And while the UAW and carmakers cry poor, they’ve operated massive joint funds for years that have paid for lavish items such as multi-million-dollar NASCAR racer sponsorships and Las Vegas junkets. The dire economic downturn hasn’t changed the behavior of profligate union bigs at the front office or the shop floor. Local Detroit TV station WDIV recently caught local UAW bosses Ron Seroka and Jim Modzelewski — both of whom make six-figure salaries — on tape squandering thousands of hours of overtime on such important labor security matters as on-the-clock beer runs and bowling tournaments.
At least the groveling Big 3 CEOs gave up their corporate jets. Where’s the public flogging for the greed-infested UAW fatcats reaching into our pockets to keep them afloat?
Postscript I. Here’s more on the UAW golf course and its deadbeat UAW managers. Local county official Dennis Lennox e-mailed the following press release yesterday detailing how the union has avoided taxes on its tony resort:
UAW gets around paying fair share of taxes for lakeside resort
FOR IMMEDIATE RELEASE
CHEBOYGAN, Mich. (Dec. 29, 2008) — The United Autoworkers Union has repeatedly tried to get around paying the assessed property taxes on a $33 million private resort for members and their families in recent years, which has impacted funding for education and other basic public services in rural Northern Michigan.
Public records indicate the union has challenged Cheboygan County’s Waverly Township in the state Tax Tribunal – forcing multiple reductions over the past four years. The legal challenges come at a time when Cheboygan County struggles to fund cash-strapped schools, which rely heavily on property tax assessments.
“Shame on the UAW for not paying its fair share towards educating Cheboygan County’s next generation,” said County Drain Commissioner-elect Dennis Lennox (R-Topinabee). “The UAW is using its $1.2 billion net worth to get around the system and its responsibility to pay the same taxes that hard-working families pay without dispute.”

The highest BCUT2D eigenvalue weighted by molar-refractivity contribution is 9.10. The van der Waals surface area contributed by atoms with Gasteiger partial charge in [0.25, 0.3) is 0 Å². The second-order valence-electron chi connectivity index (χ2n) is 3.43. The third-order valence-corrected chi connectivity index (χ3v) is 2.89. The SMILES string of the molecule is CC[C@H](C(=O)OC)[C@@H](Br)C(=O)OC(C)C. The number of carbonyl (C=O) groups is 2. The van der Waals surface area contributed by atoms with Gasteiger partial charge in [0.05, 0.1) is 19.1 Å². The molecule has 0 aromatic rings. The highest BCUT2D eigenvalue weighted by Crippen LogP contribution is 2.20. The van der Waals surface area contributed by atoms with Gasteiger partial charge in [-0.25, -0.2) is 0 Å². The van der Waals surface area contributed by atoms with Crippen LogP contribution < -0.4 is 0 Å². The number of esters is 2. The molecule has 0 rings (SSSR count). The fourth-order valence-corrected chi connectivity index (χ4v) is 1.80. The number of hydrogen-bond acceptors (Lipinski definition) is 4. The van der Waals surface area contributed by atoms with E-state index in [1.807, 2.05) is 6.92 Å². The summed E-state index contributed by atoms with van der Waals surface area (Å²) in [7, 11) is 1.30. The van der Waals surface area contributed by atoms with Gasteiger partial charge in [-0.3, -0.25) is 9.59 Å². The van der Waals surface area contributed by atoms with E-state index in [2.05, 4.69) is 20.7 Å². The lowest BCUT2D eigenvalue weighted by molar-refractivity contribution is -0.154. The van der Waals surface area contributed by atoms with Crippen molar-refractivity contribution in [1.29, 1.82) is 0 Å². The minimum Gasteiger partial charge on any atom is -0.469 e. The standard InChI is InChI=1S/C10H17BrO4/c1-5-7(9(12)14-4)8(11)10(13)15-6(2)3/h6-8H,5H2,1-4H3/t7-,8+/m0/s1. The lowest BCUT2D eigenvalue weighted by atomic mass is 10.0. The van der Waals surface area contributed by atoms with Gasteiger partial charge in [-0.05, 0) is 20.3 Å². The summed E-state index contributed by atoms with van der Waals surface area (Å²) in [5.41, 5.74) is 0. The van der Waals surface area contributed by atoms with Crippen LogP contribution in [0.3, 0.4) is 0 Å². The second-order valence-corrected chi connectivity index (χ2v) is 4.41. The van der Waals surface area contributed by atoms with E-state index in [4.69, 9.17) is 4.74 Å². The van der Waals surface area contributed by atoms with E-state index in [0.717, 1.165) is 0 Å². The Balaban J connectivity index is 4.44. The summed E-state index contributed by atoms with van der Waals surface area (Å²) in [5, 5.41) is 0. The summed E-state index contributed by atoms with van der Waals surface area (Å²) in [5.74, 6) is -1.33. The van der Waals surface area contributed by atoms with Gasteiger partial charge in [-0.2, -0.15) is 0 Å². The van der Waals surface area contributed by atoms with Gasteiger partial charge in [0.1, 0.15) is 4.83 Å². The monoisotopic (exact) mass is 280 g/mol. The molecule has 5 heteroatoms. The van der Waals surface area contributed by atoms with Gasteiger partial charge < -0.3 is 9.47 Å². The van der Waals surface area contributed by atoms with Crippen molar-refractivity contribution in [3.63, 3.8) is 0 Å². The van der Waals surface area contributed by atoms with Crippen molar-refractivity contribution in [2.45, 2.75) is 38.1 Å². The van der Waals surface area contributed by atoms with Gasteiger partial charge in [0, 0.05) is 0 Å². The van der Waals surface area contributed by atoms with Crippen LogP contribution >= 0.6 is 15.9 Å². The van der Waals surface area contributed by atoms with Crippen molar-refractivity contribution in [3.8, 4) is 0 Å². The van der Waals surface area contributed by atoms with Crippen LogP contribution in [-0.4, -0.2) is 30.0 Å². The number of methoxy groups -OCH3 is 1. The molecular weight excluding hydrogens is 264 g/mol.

Published reports indicate the resort – formally known as Walter and May Reuther Family Education Center – has lost $23 million over the past five years. The UAW covers costs of the resort by using the interest it earns on the strike fund, according to tax documents, but massive losses in the past five years have forced the union to make heavy loans to keep the center afloat.
Appealing assessments to the Tax Tribunal is perfectly legal, though few local governments can afford to mount a defense against the UAW’s legion of lawyers in today’s bleak economic climate.
The situation in Waverly Township was made worse by the inaction of former UAW lawyer-turned-County Commissioner Leonard Page (D-Grant Township), who has avoided helping Waverly Township despite assurances at County Commission meetings that he would help end the long-standing dispute.
Postscript II. Didn’t have room in the piece to get into the notorious nepotism/extortion case involving UAW Local 594. Here’s the 2007 DOJ press release announcing the sentencing of two union thugs found guilty in the scandal:
Two top former union officers from southeastern Michigan were sentenced to terms of probation on charges of conspiracy to demand from General Motors Corporation (GM), the authority to amend the terms of the national labor agreement between GM and the United Auto Workers (UAW) when they were not authorized to do so; and in conjunction with that, conspiracy to extort from GM, skilled trades positions of employment for two specified non-GM and non-UAW individuals whom the union officers knew were not qualified or entitled to those positions, United States Attorney Stephen J. Murphy announced today.